Direct-Acting Oral Anticoagulants- Pharmacy Technician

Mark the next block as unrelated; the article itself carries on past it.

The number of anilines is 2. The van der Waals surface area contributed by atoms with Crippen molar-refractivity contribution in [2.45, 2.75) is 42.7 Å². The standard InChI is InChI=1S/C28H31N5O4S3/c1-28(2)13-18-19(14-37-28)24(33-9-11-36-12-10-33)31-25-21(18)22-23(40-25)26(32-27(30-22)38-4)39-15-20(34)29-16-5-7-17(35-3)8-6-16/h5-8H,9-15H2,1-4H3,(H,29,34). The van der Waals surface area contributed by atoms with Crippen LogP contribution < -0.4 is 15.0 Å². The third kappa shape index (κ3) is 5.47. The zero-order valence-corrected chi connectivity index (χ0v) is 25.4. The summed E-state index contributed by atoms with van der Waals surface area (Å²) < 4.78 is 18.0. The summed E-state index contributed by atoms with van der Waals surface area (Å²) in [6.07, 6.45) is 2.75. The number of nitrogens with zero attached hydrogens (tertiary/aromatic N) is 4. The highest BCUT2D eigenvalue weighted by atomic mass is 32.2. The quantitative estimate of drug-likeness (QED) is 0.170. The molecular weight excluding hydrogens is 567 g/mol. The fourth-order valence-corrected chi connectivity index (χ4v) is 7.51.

For more than 50 years, vitamin K antagonists such as warfarin were the only oral anticoagulation option for patients with blood clotting disorders. Dabigatran (Pradaxa®), an oral direct thrombin (factor IIa) inhibitor, finally broke onto the scene with FDA approval in October 2010 as the first of the next generation of oral anticoagulants. Since that time, 3 additional oral anticoagulants have been approved in the US. Rivaroxaban (Xarelto®), apixaban (Eliquis®), and the very recently approved edoxaban (SavaysaTM) are oral direct factor Xa inhibitors that share the convenient attributes of dabigatran: fixed dosing, no routine coagulation monitoring (eg, INR testing), and no known dietary interactions – to name just a few. This issue will review the evidence supporting these next generation oral anticoagulants and their place in therapy for atrial fibrillation (AF), acute treatment and long-term secondary prevention of deep vein thrombosis (DVT) and pulmonary embolism (PE), and DVT and PE prophylaxis after major orthopedic surgery. The differences between the agents will be highlighted, as well as comparisons with warfarin for conditions where both are indicated. Educational and counseling tips for pharmacists and other community-based providers will be presented. Finally, limitations and challenges to the use of the next generation oral anticoagulants will be discussed. Before we begin, here’s a word on nomenclature. Early on, this next generation of oral anticoagulants was convincingly called NOACs (Novel Oral AntiCoagulants), but these drugs would not be novel forever. An Institute For Safe Medication Practices (ISMP) safety alert noted that “NoAC” was interpreted as “no anticoagulation” in a patient at high risk of stroke. The ISMP has designated “NoAC” a potentially dangerous abbreviation and discourages its use. The acronym DOAC for Direct-Acting Oral Anticoagulant provides a reasonably short, easily pronounced, accurately descriptive abbreviation that distinguishes the class from warfarin, which acts indirectly.8 We will use the term DOAC throughout this issue; but be aware that other acronyms (eg, TSOAC [target-specific oral anticoagulant]) are also found in the literature and may work their way into clinical practice.